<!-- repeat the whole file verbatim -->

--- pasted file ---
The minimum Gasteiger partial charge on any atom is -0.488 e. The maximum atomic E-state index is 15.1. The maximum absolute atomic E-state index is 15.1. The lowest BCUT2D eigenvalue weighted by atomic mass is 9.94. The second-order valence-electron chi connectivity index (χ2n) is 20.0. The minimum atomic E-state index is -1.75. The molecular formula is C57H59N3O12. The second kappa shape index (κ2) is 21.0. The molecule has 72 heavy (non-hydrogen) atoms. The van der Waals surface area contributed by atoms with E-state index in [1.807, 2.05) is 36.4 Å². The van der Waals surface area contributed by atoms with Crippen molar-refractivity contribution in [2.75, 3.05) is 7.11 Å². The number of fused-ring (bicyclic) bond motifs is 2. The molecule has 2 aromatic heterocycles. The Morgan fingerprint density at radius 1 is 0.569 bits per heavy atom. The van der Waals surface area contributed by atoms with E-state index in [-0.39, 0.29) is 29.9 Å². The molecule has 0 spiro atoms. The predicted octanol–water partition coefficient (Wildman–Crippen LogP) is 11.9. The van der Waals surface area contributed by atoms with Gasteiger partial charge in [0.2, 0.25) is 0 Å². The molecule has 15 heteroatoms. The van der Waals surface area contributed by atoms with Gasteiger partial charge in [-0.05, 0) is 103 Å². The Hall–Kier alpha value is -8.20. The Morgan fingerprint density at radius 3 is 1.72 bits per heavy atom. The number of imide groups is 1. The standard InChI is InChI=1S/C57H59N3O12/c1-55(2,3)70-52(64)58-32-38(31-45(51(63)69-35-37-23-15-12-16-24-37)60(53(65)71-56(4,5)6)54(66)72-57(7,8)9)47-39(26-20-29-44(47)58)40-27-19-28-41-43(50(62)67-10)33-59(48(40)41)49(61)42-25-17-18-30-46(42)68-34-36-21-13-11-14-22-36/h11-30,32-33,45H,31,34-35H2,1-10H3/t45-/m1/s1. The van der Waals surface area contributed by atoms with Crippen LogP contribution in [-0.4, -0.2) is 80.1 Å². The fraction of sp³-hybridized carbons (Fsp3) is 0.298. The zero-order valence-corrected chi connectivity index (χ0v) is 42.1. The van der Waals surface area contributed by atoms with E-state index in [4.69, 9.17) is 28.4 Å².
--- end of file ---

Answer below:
The minimum Gasteiger partial charge on any atom is -0.488 e. The maximum atomic E-state index is 15.1. The maximum absolute atomic E-state index is 15.1. The lowest BCUT2D eigenvalue weighted by atomic mass is 9.94. The second-order valence-electron chi connectivity index (χ2n) is 20.0. The minimum atomic E-state index is -1.75. The molecular formula is C57H59N3O12. The second kappa shape index (κ2) is 21.0. The molecule has 72 heavy (non-hydrogen) atoms. The van der Waals surface area contributed by atoms with E-state index in [1.807, 2.05) is 36.4 Å². The van der Waals surface area contributed by atoms with Crippen molar-refractivity contribution in [2.75, 3.05) is 7.11 Å². The number of fused-ring (bicyclic) bond motifs is 2. The molecule has 2 aromatic heterocycles. The Morgan fingerprint density at radius 1 is 0.569 bits per heavy atom. The van der Waals surface area contributed by atoms with E-state index in [-0.39, 0.29) is 29.9 Å². The molecule has 0 spiro atoms. The predicted octanol–water partition coefficient (Wildman–Crippen LogP) is 11.9. The van der Waals surface area contributed by atoms with Gasteiger partial charge in [0.2, 0.25) is 0 Å². The molecule has 15 heteroatoms. The van der Waals surface area contributed by atoms with Gasteiger partial charge in [-0.05, 0) is 103 Å². The Hall–Kier alpha value is -8.20. The Morgan fingerprint density at radius 3 is 1.72 bits per heavy atom. The number of imide groups is 1. The standard InChI is InChI=1S/C57H59N3O12/c1-55(2,3)70-52(64)58-32-38(31-45(51(63)69-35-37-23-15-12-16-24-37)60(53(65)71-56(4,5)6)54(66)72-57(7,8)9)47-39(26-20-29-44(47)58)40-27-19-28-41-43(50(62)67-10)33-59(48(40)41)49(61)42-25-17-18-30-46(42)68-34-36-21-13-11-14-22-36/h11-30,32-33,45H,31,34-35H2,1-10H3/t45-/m1/s1. The van der Waals surface area contributed by atoms with Crippen LogP contribution in [-0.4, -0.2) is 80.1 Å². The fraction of sp³-hybridized carbons (Fsp3) is 0.298. The zero-order valence-corrected chi connectivity index (χ0v) is 42.1. The van der Waals surface area contributed by atoms with E-state index in [4.69, 9.17) is 28.4 Å².